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When the University of Nebraska Medical Center’s Fred and Pamela Buffet Cancer Center opens next spring, at the forefront will be an installation from local artist, Jun Kaneko.
“…my hope is to give positive energy, that relates to healing too. If you have positive energy everyday, your health condition must be in pretty good shape.”
Speaking in a video last week during a press release about his latest piece, that’s Jun Kaneko, renowned international artist and Omaha native. He’s designing a sculpture for the new cancer center at the university of Nebraska Medical Center, and spoke more about his inspirations.
“Originally, I was approached to think about what the gateway would be for UNMC and we think we found a good spot for maybe a glass tower,” Kaneko said. “So I went out and it’s a beautiful sight, and it fits perfectly. You know, nothing really exists by itself, it gets influenced by the things next to it.”
Before the unveiling, he gave live commentary about the 82-foot structure he’s calling Search.
“I spent about six days straight, every day and night, seven days a week to come up with some idea and I ended up this way”, said Kaneko. “During the design process, Dr. Jim Linder came to see the progress and he said, “this looks like a chromosome, a DNA pattern”, and I didn’t know anything about it.”
The piece is constructed of 120 hand stained glass panels that ended up looking like a DNA pattern. Standing seventy-five feet tall on top of a seven-foot base, it has a twenty-four foot circumference and will light up at night with interior LED diodes.
“He sent me a picture that same day of a chromosome pattern, and I overlaid it on top of my original design and 80% matched.”, Kaneko said. “I couldn’t tell which one was what, it was that close. So, I was happy that subconsciously, I was working with some medical issues.”
In the video, produced by UNMC, Kaneko spoke about the intersection of art and medicine.
Kaneko said, “To me, I want to give positive energy off of my piece. That healing part is a part of it, but the visual enjoyment and other things all come as one package in my approaches to just make something and just say, wow. That is where is starts, that feeling of “wow”, I think that is important for all of us.”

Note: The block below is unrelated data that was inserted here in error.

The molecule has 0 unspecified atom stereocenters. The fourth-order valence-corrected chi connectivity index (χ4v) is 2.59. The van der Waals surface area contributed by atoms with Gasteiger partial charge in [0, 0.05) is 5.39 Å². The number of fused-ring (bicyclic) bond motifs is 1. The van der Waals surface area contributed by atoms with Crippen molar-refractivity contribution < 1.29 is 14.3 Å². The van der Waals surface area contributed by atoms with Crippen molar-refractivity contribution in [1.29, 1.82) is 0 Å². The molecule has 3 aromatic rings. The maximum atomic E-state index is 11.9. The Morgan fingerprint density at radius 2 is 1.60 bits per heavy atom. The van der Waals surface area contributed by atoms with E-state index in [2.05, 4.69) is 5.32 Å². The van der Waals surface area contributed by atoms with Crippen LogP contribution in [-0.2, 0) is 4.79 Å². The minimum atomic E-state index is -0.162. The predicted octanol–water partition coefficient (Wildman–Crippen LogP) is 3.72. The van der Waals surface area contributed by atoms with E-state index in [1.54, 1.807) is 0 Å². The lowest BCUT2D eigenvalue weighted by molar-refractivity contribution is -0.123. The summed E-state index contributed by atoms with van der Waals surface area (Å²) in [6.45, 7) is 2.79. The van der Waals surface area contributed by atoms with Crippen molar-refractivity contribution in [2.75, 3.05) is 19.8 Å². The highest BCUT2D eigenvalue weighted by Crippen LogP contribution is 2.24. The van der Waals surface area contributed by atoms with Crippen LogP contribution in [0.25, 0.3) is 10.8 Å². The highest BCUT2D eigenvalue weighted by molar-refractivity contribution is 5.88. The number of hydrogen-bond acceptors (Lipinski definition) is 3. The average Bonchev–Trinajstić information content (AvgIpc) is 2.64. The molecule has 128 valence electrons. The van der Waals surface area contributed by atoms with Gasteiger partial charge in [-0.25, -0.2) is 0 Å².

“Search” will be located at the corner of 45th and Dewey Avenue at the Fred and Pamela Buffett Cancer Research Center. It is expected to be completed next spring when the cancer center opens. Kaneko hopes for everyone to “feel their own opinions and energy from the piece.”
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Omaha, NE — One of cinema’s most unique voices is on display in downtown Omaha.
Film Streams continues its Great Directors spotlight series with a collection of works from Belgian film icon Chantal Akerman. Akerman died last October of an apparent suicide and since then, film buffs across the country are rediscovering her lengthy catalogue of work. Perhaps most notable is her film Jeanne Dielman, 23, quai du Commerce, 1080 Bruxelles which follows the daily routine of a middle-aged widow. The film runs through Monday, April 25th. Film Streams Found and Director Rachel Jacobson described the impact the film has had on the artform.
“It’s this really jarring, really interesting movie that’s paced and framed and decorated in a way that is pretty mind-blowing,” Jacobson said. “It’s true-to-life and feels like a new art form almost. It’s like she was taking film and saying, ‘Here’s a completely different way to tell a story’. I think it was really important, especially for a woman director, because men have created the traditional form of storytelling in general. (Akerman) took it from her point of view, how she chose to tell a story. It’s really spare and simple but it’s absolutely intense. It’s a movie that really sits with you; I highly recommend it.”
One constant of Akerman’s over the years was her very personal ways to showcase the human condition. On April 29th and May 1st, the theater will screen News from Home, a documentary-like film where Akerman reads over correspondence between her and her mother, chronicling her transition to New York City in 1976. On April 30th and May 2, moviegoers will get a chance to watch Je Tu Il Elle, Akerman’s minimalist feature where she starts as a young woman who leaves self-imposed isolation to embark on a road trip that leads to lonely love affairs with a male truck driver and a former girlfriend.
Jacobson said that one constant of all Akerman’s works is the phenomenon of watching a truly one-of-kind visionary’s work.
“It’s exciting because, even though it’s very slowly paced, it’s incredible to watch because it seems like you’re watching a new form,” she said. “You’re watching this completely original voice that’s not trying to copy any kind of method of rhythm or timing. Also, the story is brutal; it’s really intense. The way that it brings you along, by the end, you are just wiped out; blown away and astonished. It’s a weird mixtures of emotions because you are discovering this new voices, this artist that truly original, but then you are also swept away by the story itself.”
Film Streams’ showcase of the works of Chantal Akerman continues through Friday May 2nd. For more information on the Great Directors program, visit www.FilmStreams.org.